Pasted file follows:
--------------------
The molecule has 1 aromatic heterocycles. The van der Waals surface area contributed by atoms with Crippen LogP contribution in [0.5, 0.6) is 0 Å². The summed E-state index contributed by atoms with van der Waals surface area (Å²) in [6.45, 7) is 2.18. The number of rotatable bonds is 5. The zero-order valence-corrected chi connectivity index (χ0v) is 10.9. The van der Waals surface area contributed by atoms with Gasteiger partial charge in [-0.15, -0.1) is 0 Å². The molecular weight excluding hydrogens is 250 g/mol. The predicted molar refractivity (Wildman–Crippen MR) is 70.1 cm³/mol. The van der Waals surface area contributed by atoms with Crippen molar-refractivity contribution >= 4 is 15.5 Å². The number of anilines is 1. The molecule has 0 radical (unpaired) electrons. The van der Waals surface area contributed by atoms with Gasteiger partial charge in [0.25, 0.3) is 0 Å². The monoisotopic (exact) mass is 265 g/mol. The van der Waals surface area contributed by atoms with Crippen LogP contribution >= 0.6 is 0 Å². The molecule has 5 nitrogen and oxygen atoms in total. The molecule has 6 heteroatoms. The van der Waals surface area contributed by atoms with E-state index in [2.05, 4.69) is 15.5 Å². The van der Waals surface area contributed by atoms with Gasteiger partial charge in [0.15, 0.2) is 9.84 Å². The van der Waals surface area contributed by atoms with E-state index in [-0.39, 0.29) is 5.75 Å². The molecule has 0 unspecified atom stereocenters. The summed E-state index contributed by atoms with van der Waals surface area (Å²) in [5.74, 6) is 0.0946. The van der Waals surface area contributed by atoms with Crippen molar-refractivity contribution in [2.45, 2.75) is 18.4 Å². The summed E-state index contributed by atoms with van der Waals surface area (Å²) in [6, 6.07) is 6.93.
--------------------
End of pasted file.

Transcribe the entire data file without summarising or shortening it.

The molecule has 1 aromatic heterocycles. The van der Waals surface area contributed by atoms with Crippen LogP contribution in [0.5, 0.6) is 0 Å². The summed E-state index contributed by atoms with van der Waals surface area (Å²) in [6.45, 7) is 2.18. The number of rotatable bonds is 5. The zero-order valence-corrected chi connectivity index (χ0v) is 10.9. The van der Waals surface area contributed by atoms with Gasteiger partial charge in [-0.15, -0.1) is 0 Å². The molecular weight excluding hydrogens is 250 g/mol. The predicted molar refractivity (Wildman–Crippen MR) is 70.1 cm³/mol. The van der Waals surface area contributed by atoms with Crippen molar-refractivity contribution >= 4 is 15.5 Å². The number of anilines is 1. The molecule has 0 radical (unpaired) electrons. The van der Waals surface area contributed by atoms with Gasteiger partial charge in [0.25, 0.3) is 0 Å². The monoisotopic (exact) mass is 265 g/mol. The van der Waals surface area contributed by atoms with Crippen LogP contribution >= 0.6 is 0 Å². The molecule has 5 nitrogen and oxygen atoms in total. The molecule has 6 heteroatoms. The van der Waals surface area contributed by atoms with E-state index in [2.05, 4.69) is 15.5 Å². The van der Waals surface area contributed by atoms with Gasteiger partial charge in [0.15, 0.2) is 9.84 Å². The van der Waals surface area contributed by atoms with E-state index in [-0.39, 0.29) is 5.75 Å². The molecule has 0 unspecified atom stereocenters. The summed E-state index contributed by atoms with van der Waals surface area (Å²) in [5.74, 6) is 0.0946. The van der Waals surface area contributed by atoms with Crippen molar-refractivity contribution in [2.45, 2.75) is 18.4 Å². The summed E-state index contributed by atoms with van der Waals surface area (Å²) in [6, 6.07) is 6.93.